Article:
Sun, 18 April 2010
This evening, I (Jeff) had the joy that all parent/gamers look forward to: I played my first entire, complete, start-to-finish game with my older (4-year-old) son. This event was remarkable --and holds Gamer interest that goes beyond the mere "doting dad story"-- for a few reasons, detailed below.
Now, in full disclosure, this was not the first time I had played a game with my older boy. We have many partial games of Chutes and Ladders and Candyland under our collective belts. Tonight was different. My FIRST surprise of the evening was that tonight, the game was my son's idea! In the past, it was always I that was trying to encourage my son into a game-of-something. In contrast, my son told ME that he want to play a game! So we went into the family play room and started scanning the shelves of assorted toddler games, but as I ran my pointing hand past the Candyland, the Chutes and Ladders, and the Hi Ho Cherry-O, my son said, "No! Daddy Games!" --and this was my SECOND surprise of the night-- My son pushed my pointing hand up to the highest shelf that is home to all of my boardgames from when I was a kid: my original Battleship set, my original Monopoly and Clue games are on this shelf. Tonight it was NOT going to be Candyland or Chutes and Ladders; it was going to be Dungeon Dice. While this game is not a deep well of strategy, it is not a toddler game by any means. The box reads "Ages 8 and up". "Okay", I said, "we can play Dungeon Dice." My son followed me proudly as we carried the game to the dining room to set it up, all the while saying "Boardgame Night! Boardgame Night!" (As an aside, one night a month, I host my gaming group for boardgame night --which I hold in the dining room-- so my son was apparently very excited about having his own Boardgame Night with daddy.)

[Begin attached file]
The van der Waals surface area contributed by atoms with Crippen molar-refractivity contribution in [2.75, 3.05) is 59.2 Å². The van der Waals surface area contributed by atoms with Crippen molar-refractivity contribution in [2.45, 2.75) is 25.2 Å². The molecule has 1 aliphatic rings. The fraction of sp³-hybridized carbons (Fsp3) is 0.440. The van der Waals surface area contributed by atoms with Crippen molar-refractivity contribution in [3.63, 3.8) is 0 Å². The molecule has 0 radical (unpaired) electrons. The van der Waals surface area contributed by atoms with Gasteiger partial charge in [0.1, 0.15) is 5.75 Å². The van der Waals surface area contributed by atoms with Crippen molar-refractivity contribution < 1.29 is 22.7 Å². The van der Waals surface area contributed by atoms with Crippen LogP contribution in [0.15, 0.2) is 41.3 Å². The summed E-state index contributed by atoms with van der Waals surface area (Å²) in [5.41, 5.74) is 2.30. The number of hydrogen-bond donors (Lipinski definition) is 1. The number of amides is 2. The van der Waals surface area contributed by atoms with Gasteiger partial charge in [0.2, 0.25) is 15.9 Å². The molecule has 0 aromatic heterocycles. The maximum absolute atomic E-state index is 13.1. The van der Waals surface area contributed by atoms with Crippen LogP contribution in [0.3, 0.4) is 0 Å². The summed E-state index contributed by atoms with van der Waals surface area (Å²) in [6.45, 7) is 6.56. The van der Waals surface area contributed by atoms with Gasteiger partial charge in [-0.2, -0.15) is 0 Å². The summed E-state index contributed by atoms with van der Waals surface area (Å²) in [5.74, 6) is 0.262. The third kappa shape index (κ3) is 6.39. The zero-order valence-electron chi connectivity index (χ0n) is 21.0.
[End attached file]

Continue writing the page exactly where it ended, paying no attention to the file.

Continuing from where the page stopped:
Now before I tell you about my third and final surprise of the evening, a quick word about Dungeon Dice as a game. This is basically a dice rolling game as you'd guess from the title. Each player represents a prisoner in a dungeon trying to dig their way to freedom. You extend your escape tunnel by rolling matching sets of symbols on the game dice --which are 6-sided dice whose 6 sides depict symbols of five different types of escape tools (shovels, lanterns, daggers, etc) or the Guard! The Guard is bad; more on the Guard later. You collect tunnel cards by rolling 3-of-a-kind or higher: 1 tunnel card for 3-of-a-kind; 2 tunnel cards for 4-of-a-kind; 3 tunnel cards for 5-of-a-kind, etc. Build a tunnel of 8 tunnel cards and you win. Very simple. There are a few additional rules that force a bit a light strategy into the dice rolling, but you get the picture. This is basically Yatzee-Lite-with-fantasy-chrome.
Now, this sets the stage for my THIRD revelation of the evening: this kid can SERIOUSLY roll dice!!! The first game (we played twice, and my son won both games) my son took his first turn rolling the six dice and right-off-the-bat rolled four daggers! As per the game rules, those four dagger dice are set aside and he gets the option to re-roll the remaining dice to try to better his score. He took the remaining two dice and rerolled them producing a fifth dagger! One turn; three cards! This kept up, and I think in four or five turns, he won the game. The top picture shows the game board at the end of play.
My son then told me he wanted to play again! Maybe he really enjoyed it, or maybe he thought he was forestalling bedtime. Anyway, the second game was much closer. In fact, on two consecute turns, my son rolled 3 Guards and ended his turn without collecting any tunnel cards, which allowed me to take the lead. Then, my son took the dice and rolled...yep, you guessed it... Five-of-a-kind, and won the game (bottom picture).
So, as I reflect on this evening, I am very glad that my son has finally taken to gaming (before bedtime, he asked for assurance that we can play again tomorrow, which as many of you can appreciate, will be one of the things that I will dream of tonight). I am also glad that my son apparently does not share his dad's misfortune with the dice (I have got to have the worst dice rolling abilities of anyone I know, and I am glad that my son is not stricken by the same affliction).
Now, I need to check the regs of any tournaments that I consider entering to see if they make provisions for "Designated Rollers". If it is at all possible, I want my son to do my dice rolling for me!
Category:general -- posted at: 11:05pm EDT